deference


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def·er·ence

 (dĕf′ər-əns, dĕf′rəns)
n.
Submission or courteous respect given to another, often in recognition of authority. See Synonyms at honor.

deference

(ˈdɛfərəns)
n
1. submission to or compliance with the will, wishes, etc, of another
2. courteous regard; respect
[C17: from French déférence; see defer2]

def•er•ence

(ˈdɛf ər əns)

n.
1. respectful yielding to the opinion, will, etc., of another: in deference to her wishes.
2. respectful or courteous regard.
[1640–50; < French déférence < Middle French defer(er) to defer2]

Deference

 

after you, my dear Alphonse This popular catch phrase is the first half of the complete expression “After you, my dear Alphonse—no, after you, my dear Gaston.” It first appeared in the Hearst (King Features) comic strip Happy Hooligan written by F. Opper. The strip ran throughout the 1920s and for part of the 1930s. The characters Alphonse and Gaston were two extremely debonair Frenchmen who were so polite that they would jeopardize themselves in times of danger by taking the time to courteously ask each other to go first. Today, when two people go to do the same thing at the same time, one might humorously say to the other, “After you, my dear Alphonse.”

cap in hand Submissively; with a deferential air or manner. The phrase alludes to the image of a rustic or servant who self-consciously and humbly takes off his cap and holds it, usually against his chest, while speaking to someone of higher social status.

give the wall To yield the safest place; to allow another to walk on the walled side of a street. This expression is derived from an old custom which compelled pedestrians to surrender the safer, inner path bordering a roadway to a person of higher social rank. Modern social etiquette still requires a man to walk on the streetside of a female when walking along a sidewalk. A related expression, take the wall, describes the adamant perambulator who assumes the safer path closer to the wall. The inevitable friction between “givers” and “takers” is discussed by James Boswell in his Journal of a Tour of the Hebrides (1773):

In the last age … there were two sets of people, those who gave the wall, and those who took it; the peaceable and the quarrelsome.… Now it is fixed that every man keeps to the right; or, if one is taking the wall, another yields it, and it is never a dispute.

strike sail See SUBMISSION.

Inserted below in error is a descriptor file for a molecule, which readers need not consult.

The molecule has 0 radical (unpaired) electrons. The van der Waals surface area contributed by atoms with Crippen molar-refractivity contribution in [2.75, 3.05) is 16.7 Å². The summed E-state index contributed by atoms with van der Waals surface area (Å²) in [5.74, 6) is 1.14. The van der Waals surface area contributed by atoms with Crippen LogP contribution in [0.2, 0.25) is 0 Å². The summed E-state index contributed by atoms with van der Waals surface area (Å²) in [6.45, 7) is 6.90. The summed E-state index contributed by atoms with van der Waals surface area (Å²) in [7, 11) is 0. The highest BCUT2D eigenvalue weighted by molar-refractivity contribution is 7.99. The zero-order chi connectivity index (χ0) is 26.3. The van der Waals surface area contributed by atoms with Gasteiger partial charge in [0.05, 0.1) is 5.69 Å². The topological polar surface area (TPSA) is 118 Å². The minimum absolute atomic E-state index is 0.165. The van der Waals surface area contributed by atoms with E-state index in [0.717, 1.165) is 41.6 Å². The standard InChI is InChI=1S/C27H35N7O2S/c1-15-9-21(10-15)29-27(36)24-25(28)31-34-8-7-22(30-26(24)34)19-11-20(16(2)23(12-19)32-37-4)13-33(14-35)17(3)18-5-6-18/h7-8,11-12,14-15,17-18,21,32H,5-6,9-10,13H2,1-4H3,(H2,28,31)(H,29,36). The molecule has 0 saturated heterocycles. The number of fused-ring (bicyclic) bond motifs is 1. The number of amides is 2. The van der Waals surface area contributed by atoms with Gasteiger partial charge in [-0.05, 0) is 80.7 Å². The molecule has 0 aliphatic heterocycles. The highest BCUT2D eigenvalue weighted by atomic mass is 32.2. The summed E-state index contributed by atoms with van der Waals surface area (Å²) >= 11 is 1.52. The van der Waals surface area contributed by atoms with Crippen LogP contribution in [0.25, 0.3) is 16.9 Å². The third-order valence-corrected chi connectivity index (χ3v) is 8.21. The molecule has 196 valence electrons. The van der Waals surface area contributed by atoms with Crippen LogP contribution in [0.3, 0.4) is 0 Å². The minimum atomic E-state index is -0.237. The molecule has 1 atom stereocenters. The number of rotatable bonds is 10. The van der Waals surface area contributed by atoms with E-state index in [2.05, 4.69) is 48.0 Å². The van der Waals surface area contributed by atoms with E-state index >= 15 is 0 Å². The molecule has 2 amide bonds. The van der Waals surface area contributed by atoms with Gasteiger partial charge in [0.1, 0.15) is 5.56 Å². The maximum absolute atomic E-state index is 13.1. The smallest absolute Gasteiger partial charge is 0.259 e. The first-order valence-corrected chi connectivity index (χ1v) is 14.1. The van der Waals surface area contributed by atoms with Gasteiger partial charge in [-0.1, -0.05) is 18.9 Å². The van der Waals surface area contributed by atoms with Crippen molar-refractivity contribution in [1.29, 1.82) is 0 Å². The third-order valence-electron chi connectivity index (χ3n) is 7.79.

ThesaurusAntonymsRelated WordsSynonymsLegend:
Noun1.deference - a courteous expression (by word or deed) of esteem or regarddeference - a courteous expression (by word or deed) of esteem or regard; "his deference to her wishes was very flattering"; "be sure to give my respects to the dean"
civility, politeness - the act of showing regard for others
homage, court - respectful deference; "pay court to the emperor"
last respects - the act of expressing respect for someone who has died; "he paid his last respects by standing quietly at the graveside"
props - proper respect; "I have to give my props to the governor for the way he handled the problem"
2.deference - courteous regard for people's feelings; "in deference to your wishes"; "out of respect for his privacy"
good manners, courtesy - a courteous manner
3.deference - a disposition or tendency to yield to the will of others
agreeability, agreeableness - a temperamental disposition to be agreeable

deference

deference

noun
1. The quality or state of willingly carrying out the wishes of others:
2. Great respect or high public esteem accorded as a right or as due:
Translations
إذعان،نُزول عِنْد إرادةإعْتِبار، إحْتِرام، تَبْجيل
ohledpoddání sepodřízenostpodrobení seúcta
agtelsehensyntagenrespekt
virîingvirîing, tillitssemi
poddanie sa
hürmethürmet etmesaygısaygı duyma

deference

[ˈdefərəns] Ndeferencia f, respeto m
out of or in deference to sb/sb's agepor deferencia or respeto a algn/la edad de algn

deference

[ˈdɛfərəns] ndéférence f, égards mpl
out of deference to, in deference to → par déférence pour, par égards pour

deference

nAchtung f, → Respekt m; out of or in deference toaus Achtung (dat)or Respekt (dat)vor; with all due deference to youbei aller schuldigen Achtung or allem schuldigen Respekt Ihnen gegenüber

deference